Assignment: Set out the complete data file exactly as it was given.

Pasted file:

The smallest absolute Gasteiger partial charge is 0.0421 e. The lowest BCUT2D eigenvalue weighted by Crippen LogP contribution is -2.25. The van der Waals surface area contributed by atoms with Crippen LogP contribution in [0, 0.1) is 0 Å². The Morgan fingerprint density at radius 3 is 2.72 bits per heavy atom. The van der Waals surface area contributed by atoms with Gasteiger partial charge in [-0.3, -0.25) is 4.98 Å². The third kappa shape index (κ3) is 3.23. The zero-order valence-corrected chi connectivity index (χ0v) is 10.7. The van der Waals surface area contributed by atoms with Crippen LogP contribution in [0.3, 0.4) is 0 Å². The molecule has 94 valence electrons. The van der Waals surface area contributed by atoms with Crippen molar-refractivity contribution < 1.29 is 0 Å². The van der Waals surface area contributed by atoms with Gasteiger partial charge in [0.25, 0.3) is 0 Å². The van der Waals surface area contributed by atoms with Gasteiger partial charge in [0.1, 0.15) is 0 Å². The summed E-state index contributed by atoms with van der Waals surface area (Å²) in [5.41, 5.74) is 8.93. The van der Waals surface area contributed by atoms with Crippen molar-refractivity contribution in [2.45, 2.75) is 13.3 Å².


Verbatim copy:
The smallest absolute Gasteiger partial charge is 0.0421 e. The lowest BCUT2D eigenvalue weighted by Crippen LogP contribution is -2.25. The van der Waals surface area contributed by atoms with Crippen LogP contribution in [0, 0.1) is 0 Å². The Morgan fingerprint density at radius 3 is 2.72 bits per heavy atom. The van der Waals surface area contributed by atoms with Gasteiger partial charge in [-0.3, -0.25) is 4.98 Å². The third kappa shape index (κ3) is 3.23. The zero-order valence-corrected chi connectivity index (χ0v) is 10.7. The van der Waals surface area contributed by atoms with Crippen LogP contribution in [0.3, 0.4) is 0 Å². The molecule has 94 valence electrons. The van der Waals surface area contributed by atoms with Crippen molar-refractivity contribution < 1.29 is 0 Å². The van der Waals surface area contributed by atoms with Gasteiger partial charge in [0.25, 0.3) is 0 Å². The van der Waals surface area contributed by atoms with Gasteiger partial charge in [0.1, 0.15) is 0 Å². The summed E-state index contributed by atoms with van der Waals surface area (Å²) in [5.41, 5.74) is 8.93. The van der Waals surface area contributed by atoms with Crippen molar-refractivity contribution in [2.45, 2.75) is 13.3 Å².